Six: Escape

fenced-security-against-zombies

 

What struck Sam the most about the bloodied and peeling bodies of the infected as they stumbled and piled in to her living room was the smell.

Putrid. Rotten flesh.

This was what Joey had transformed to.  Her husband was brave enough to do the right thing.

For the first time, she felt ashamed of herself.

Such a coward.

She knew she would have kept her son tied to that bed, and attempt to act as if nothing had changed.

Joe recognized that right off.

Was she that pathetic of a human being?

No, just a grieving, idealistic mother.

“Sam!” Meg’s hysterical voice invaded her thoughts.

Sam quickly became aware of the older woman yanking at her shirt as she tried to get her to the back external door, but the snarling horde quickly approached them.

The oval-glass door suddenly flew opened and a man dressed in tan military fatigue rushed inside.  With the automatic rifle in hand, he sprayed bullets through the pack as bodies scattered in all directions towards the front door.

“There’s a vehicle waiting.” He huffed. “Run!”

This time, Sam didn’t hesitate as she ran side by side with Meg through her backyard.  In the center of it stood the wooden playground that Joe finished building a few weeks ago.  Joey would have played happily on it come this Spring.

No more.

Sam forced herself to look away and focused on not slipping in the mud-snow slush.  A military Humvee just yards away, its’ side door ajar.

Meg reached it first as she swung the door opened and scampered inside.  Sam followed suit, and slammed the door shut.

“Where is he?” Meg whimpered as she pressed her face against the tinted glass.

Sam peered out of the nearest side window. “I don’t see him.”

The soldier dashed through the doorway of the house and sprinted across the yard, and seconds later, was in the driver’s seat and they were racing down the road.

Sam stared out of her window and watched as her house quickly disappeared from sight.

Will she ever see it again?

Deep down, Sam already knew the answer.

 

 

 

Sam opened her eyes and looked around.

Where was she?

Then she noticed she sat in the back seat of some kind of military vehicle.  Meg was in the front with the soldier. They conversed in low voices.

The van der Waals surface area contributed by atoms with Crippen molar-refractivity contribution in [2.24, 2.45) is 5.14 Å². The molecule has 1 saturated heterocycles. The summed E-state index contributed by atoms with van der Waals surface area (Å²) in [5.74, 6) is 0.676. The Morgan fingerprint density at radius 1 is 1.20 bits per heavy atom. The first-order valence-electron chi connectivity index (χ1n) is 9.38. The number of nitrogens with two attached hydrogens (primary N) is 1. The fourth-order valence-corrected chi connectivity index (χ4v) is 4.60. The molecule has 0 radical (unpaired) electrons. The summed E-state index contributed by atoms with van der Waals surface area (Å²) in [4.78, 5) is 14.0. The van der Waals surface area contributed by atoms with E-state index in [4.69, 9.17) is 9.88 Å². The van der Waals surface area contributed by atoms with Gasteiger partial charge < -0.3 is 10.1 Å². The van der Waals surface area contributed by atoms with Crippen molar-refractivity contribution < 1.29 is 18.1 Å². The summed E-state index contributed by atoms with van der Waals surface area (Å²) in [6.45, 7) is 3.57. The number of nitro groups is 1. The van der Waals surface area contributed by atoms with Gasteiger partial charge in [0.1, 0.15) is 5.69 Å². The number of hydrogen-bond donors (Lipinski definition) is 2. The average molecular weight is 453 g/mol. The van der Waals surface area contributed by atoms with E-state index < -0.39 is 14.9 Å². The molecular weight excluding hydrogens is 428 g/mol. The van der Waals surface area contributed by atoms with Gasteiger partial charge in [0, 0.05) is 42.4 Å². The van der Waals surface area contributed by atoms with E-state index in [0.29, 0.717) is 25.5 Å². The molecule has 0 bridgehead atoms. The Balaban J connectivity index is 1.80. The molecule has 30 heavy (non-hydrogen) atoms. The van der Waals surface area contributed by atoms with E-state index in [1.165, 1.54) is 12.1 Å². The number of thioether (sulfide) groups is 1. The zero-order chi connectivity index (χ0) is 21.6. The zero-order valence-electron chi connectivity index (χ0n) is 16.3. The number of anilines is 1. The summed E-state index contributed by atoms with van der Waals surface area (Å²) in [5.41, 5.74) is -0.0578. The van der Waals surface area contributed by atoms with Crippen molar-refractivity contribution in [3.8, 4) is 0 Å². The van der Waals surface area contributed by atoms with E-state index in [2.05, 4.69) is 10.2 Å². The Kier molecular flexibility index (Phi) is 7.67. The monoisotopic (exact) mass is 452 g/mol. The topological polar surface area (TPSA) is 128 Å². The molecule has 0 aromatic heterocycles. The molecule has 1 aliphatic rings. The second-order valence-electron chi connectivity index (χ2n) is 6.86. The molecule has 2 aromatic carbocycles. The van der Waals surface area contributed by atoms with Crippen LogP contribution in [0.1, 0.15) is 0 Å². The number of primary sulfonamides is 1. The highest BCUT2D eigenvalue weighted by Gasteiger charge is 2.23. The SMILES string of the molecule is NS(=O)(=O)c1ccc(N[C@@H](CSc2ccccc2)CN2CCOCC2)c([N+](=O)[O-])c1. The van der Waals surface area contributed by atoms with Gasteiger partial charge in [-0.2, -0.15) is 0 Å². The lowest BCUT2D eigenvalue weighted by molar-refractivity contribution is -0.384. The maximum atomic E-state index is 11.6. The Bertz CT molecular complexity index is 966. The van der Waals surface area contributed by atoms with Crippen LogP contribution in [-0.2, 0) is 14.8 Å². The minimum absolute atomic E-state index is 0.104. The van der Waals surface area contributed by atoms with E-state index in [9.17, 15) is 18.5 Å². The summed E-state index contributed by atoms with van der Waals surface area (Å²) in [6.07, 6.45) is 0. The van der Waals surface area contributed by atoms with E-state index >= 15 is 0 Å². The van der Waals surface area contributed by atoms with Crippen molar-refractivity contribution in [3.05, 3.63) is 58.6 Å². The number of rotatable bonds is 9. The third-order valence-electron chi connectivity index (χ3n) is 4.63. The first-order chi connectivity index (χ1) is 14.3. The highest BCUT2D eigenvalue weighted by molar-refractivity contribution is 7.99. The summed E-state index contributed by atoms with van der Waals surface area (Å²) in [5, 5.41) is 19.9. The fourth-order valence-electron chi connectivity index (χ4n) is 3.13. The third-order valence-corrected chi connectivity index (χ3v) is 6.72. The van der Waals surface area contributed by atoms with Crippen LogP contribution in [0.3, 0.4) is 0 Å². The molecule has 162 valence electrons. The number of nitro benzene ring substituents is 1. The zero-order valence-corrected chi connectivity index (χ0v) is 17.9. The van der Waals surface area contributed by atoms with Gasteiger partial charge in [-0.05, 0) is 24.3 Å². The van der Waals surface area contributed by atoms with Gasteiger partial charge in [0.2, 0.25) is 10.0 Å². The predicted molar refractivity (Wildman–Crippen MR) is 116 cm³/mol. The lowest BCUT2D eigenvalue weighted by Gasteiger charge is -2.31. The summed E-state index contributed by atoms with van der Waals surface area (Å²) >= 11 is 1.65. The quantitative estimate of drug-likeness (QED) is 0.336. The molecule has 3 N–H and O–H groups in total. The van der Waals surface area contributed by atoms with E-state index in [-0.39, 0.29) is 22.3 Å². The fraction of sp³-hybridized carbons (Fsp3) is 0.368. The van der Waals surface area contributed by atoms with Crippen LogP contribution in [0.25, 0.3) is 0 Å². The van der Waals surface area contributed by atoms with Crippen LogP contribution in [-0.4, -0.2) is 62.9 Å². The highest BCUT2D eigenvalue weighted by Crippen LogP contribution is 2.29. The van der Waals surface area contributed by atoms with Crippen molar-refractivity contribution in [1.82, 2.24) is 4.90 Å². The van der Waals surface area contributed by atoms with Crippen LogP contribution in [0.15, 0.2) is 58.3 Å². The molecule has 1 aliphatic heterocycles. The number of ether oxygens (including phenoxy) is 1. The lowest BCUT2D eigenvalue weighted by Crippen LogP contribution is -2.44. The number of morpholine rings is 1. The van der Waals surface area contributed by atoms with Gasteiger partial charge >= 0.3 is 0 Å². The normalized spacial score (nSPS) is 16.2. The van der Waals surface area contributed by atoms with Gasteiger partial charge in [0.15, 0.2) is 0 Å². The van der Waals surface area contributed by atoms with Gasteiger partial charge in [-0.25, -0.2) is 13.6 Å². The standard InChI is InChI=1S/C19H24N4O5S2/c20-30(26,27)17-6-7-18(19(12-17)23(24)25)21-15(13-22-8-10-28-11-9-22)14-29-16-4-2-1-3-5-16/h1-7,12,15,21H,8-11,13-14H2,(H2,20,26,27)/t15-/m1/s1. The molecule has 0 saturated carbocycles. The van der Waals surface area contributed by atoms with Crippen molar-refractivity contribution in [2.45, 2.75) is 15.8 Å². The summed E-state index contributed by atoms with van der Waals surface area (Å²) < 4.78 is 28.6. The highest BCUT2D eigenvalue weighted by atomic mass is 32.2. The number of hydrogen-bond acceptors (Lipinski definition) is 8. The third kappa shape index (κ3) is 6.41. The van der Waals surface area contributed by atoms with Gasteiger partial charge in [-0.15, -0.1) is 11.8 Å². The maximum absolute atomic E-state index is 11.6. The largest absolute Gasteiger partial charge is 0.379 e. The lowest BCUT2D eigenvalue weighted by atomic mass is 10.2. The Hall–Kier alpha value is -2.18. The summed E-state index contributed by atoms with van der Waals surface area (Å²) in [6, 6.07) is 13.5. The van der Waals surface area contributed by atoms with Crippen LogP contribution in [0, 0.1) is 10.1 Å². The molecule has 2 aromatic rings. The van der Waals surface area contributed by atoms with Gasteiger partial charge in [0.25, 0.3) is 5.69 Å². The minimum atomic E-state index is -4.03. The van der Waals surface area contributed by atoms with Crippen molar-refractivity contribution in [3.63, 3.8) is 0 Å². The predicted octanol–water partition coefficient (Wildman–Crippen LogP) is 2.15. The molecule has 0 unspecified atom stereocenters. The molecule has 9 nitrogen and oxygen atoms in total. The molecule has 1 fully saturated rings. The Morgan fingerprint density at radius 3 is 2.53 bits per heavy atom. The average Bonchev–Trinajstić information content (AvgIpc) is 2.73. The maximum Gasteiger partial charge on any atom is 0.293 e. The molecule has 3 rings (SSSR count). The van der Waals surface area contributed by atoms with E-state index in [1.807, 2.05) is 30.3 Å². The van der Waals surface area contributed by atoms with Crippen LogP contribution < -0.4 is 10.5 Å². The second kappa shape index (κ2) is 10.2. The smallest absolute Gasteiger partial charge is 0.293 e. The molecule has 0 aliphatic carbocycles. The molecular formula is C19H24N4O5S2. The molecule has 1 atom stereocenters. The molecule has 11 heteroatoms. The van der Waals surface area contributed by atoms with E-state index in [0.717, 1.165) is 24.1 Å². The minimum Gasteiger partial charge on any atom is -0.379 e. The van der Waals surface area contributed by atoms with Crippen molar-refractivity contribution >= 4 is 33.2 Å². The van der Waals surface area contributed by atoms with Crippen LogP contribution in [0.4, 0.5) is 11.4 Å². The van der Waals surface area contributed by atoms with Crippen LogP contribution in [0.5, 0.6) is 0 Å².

Sam glanced out of the shaded glass and saw the black, starless sky.  Everything covered in darkness.

The usual identifiable landmarks now in complete obscurity.

She must have fallen asleep.

“Hello?  Looks who’s finally awake.” Meg’s voice cut through the shadows in the vehicle.

“Um, how long was I asleep?” Sam felt embarrassed

“Nearly an hour.”

“Oh.”  She glanced back out of the window. “Where are we?”

“Approaching the town of Jay.” The man answered.

Jay?  She never heard of that town before.

“We left the city, Sam.” As if Meg had sensed her confusion. “This young man is taking us to–what’s it called again, dearie?”

“Ebenezer Mountain Inn.” He replied.

Sam cocked her head to one side. “What’s there?”

“It’s a designated shelter.” The soldier said.

“And I’m told that they’ll have hot showers and food.  Goodness, I sure need some of them both!” Meg breathed deeply.  “Bless my bad manners, Sam. This is my youngest brother, Lance.  Er, excuse me again, Lieutenant Lance Shirley.”

“Sis.” Lance replied.

“Don’t sis me!” Meg’s tone rose a pitch. “With our sister in quarantine who knows where now, and older brother, Jeff, still overseas, I deserve to be able to fuss over you if I want!”

“Of course.” Was all he said.

Sam wanted to ignore their bantering but that was difficult since they shared the same small space.  She focused on the variety of shadowy forms out of the window.  They must be traveling through the town of Jay now. No power here either.

Was the power out everywhere?

She must have said that out loud because Lieutenant Lance Shirley responded with an answer, “Not enough uninfected people to run the power grids.  Those with generators are the fortunate ones…for now.”

Perhaps he would have other answers as well.

“Do we know what caused this, ah, outbreak?”

“Nothing definitive, ma’am.” He said. “There are theories though that it may have originated from Greenland.”

From Greenland of all places?

“Really? And not China or India?”

“No ma’am.”

“It’s Sam, not ma’am, please.”

“Sorry, didn’t mean any disrespect…Sam.” He spoke slowly.

“Do I see lights up ahead?” Meg barged in.

Sam looked forward, past the pair in the front, and sure enough high up a hill lights shone through multiple windows.

Like a beacon in a world gone mad.

Lance turned off the highway and the Humvee rattled over the graveled driveway which snaked up the small mountain.  They paused before the tree-height, iron-clad barred-fence to wait for the guardsman to open the gate and allow them to pass through.

The guardsman was dressed like Lance except he wore a tan camouflaged helmet.  He carefully approached Lance’s opened window, and gave a nod when he identified who the driver was.

“Lieutenant Shirley.”

“Corporal.  How’s it going?” Lance asked.

“Not good.  The Colonel will update you once you arrive.”

With that, the Corporal waved them on.

 

 

 

 

 

 

 

 

 

 

 

 

 

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